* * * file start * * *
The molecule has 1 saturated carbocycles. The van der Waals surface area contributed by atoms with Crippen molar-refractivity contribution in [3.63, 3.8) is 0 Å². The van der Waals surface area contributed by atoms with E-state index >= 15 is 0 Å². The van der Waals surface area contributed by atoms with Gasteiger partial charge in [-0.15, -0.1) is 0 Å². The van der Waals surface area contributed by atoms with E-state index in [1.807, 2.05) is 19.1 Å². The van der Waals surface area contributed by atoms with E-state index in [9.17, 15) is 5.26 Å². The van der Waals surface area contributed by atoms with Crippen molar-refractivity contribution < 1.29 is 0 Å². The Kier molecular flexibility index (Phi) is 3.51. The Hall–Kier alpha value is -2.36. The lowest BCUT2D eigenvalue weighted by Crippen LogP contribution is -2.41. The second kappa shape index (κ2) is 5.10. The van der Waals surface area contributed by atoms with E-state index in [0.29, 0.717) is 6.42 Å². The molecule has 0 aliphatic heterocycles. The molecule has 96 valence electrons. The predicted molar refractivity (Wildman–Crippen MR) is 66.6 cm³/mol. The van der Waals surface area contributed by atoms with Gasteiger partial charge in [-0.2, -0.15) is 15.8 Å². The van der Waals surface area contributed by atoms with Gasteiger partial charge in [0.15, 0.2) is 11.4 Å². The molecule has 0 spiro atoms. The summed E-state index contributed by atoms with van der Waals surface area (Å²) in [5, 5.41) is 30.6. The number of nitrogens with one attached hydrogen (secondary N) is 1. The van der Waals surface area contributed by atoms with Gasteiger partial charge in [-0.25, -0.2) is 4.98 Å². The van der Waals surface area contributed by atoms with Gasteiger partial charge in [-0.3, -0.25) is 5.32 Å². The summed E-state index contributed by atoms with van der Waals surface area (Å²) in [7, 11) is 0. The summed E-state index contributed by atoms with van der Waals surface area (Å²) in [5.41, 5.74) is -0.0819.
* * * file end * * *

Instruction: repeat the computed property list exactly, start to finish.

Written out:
The molecule has 1 saturated carbocycles. The van der Waals surface area contributed by atoms with Crippen molar-refractivity contribution in [3.63, 3.8) is 0 Å². The van der Waals surface area contributed by atoms with E-state index >= 15 is 0 Å². The van der Waals surface area contributed by atoms with Gasteiger partial charge in [-0.15, -0.1) is 0 Å². The van der Waals surface area contributed by atoms with E-state index in [1.807, 2.05) is 19.1 Å². The van der Waals surface area contributed by atoms with E-state index in [9.17, 15) is 5.26 Å². The van der Waals surface area contributed by atoms with Crippen molar-refractivity contribution < 1.29 is 0 Å². The Kier molecular flexibility index (Phi) is 3.51. The Hall–Kier alpha value is -2.36. The lowest BCUT2D eigenvalue weighted by Crippen LogP contribution is -2.41. The second kappa shape index (κ2) is 5.10. The van der Waals surface area contributed by atoms with E-state index in [0.29, 0.717) is 6.42 Å². The molecule has 0 aliphatic heterocycles. The molecule has 96 valence electrons. The predicted molar refractivity (Wildman–Crippen MR) is 66.6 cm³/mol. The van der Waals surface area contributed by atoms with Gasteiger partial charge in [-0.2, -0.15) is 15.8 Å². The van der Waals surface area contributed by atoms with Gasteiger partial charge in [0.15, 0.2) is 11.4 Å². The molecule has 0 spiro atoms. The summed E-state index contributed by atoms with van der Waals surface area (Å²) in [5, 5.41) is 30.6. The number of nitrogens with one attached hydrogen (secondary N) is 1. The van der Waals surface area contributed by atoms with Gasteiger partial charge in [-0.25, -0.2) is 4.98 Å². The van der Waals surface area contributed by atoms with Gasteiger partial charge in [-0.3, -0.25) is 5.32 Å². The summed E-state index contributed by atoms with van der Waals surface area (Å²) in [7, 11) is 0. The summed E-state index contributed by atoms with van der Waals surface area (Å²) in [5.41, 5.74) is -0.0819.